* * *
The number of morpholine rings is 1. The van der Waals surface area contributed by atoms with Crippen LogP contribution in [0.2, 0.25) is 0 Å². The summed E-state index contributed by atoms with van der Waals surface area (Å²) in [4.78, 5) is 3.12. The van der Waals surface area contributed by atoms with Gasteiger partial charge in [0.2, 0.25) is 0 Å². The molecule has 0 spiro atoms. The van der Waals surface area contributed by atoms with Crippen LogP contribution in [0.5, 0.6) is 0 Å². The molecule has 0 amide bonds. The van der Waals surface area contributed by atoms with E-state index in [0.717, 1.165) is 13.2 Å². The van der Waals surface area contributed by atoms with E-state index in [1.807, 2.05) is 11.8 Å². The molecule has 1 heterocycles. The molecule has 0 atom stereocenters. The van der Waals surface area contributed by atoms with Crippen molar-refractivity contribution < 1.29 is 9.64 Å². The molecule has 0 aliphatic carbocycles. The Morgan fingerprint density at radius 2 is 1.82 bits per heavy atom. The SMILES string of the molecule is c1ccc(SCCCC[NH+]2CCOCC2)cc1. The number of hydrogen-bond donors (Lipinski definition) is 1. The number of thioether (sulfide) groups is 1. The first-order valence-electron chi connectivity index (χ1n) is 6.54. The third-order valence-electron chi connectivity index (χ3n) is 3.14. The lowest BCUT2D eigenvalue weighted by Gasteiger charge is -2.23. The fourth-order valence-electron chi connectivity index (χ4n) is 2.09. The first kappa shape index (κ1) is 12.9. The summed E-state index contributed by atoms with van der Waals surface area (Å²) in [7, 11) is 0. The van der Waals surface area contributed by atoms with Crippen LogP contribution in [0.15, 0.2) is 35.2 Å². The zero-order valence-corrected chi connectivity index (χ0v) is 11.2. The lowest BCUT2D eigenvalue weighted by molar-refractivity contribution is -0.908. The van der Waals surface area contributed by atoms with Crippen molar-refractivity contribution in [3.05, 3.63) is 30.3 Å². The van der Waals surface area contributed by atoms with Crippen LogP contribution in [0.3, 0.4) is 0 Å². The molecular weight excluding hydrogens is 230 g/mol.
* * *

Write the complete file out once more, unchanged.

The number of morpholine rings is 1. The van der Waals surface area contributed by atoms with Crippen LogP contribution in [0.2, 0.25) is 0 Å². The summed E-state index contributed by atoms with van der Waals surface area (Å²) in [4.78, 5) is 3.12. The van der Waals surface area contributed by atoms with Gasteiger partial charge in [0.2, 0.25) is 0 Å². The molecule has 0 spiro atoms. The van der Waals surface area contributed by atoms with Crippen LogP contribution in [0.5, 0.6) is 0 Å². The molecule has 0 amide bonds. The van der Waals surface area contributed by atoms with E-state index in [0.717, 1.165) is 13.2 Å². The van der Waals surface area contributed by atoms with E-state index in [1.807, 2.05) is 11.8 Å². The molecule has 1 heterocycles. The molecule has 0 atom stereocenters. The van der Waals surface area contributed by atoms with Crippen molar-refractivity contribution < 1.29 is 9.64 Å². The molecule has 0 aliphatic carbocycles. The Morgan fingerprint density at radius 2 is 1.82 bits per heavy atom. The SMILES string of the molecule is c1ccc(SCCCC[NH+]2CCOCC2)cc1. The number of hydrogen-bond donors (Lipinski definition) is 1. The number of thioether (sulfide) groups is 1. The first-order valence-electron chi connectivity index (χ1n) is 6.54. The third-order valence-electron chi connectivity index (χ3n) is 3.14. The lowest BCUT2D eigenvalue weighted by Gasteiger charge is -2.23. The fourth-order valence-electron chi connectivity index (χ4n) is 2.09. The first kappa shape index (κ1) is 12.9. The summed E-state index contributed by atoms with van der Waals surface area (Å²) in [7, 11) is 0. The van der Waals surface area contributed by atoms with Crippen LogP contribution in [0.15, 0.2) is 35.2 Å². The zero-order valence-corrected chi connectivity index (χ0v) is 11.2. The lowest BCUT2D eigenvalue weighted by molar-refractivity contribution is -0.908. The van der Waals surface area contributed by atoms with Crippen molar-refractivity contribution in [3.05, 3.63) is 30.3 Å². The van der Waals surface area contributed by atoms with Crippen LogP contribution in [0.3, 0.4) is 0 Å². The molecular weight excluding hydrogens is 230 g/mol.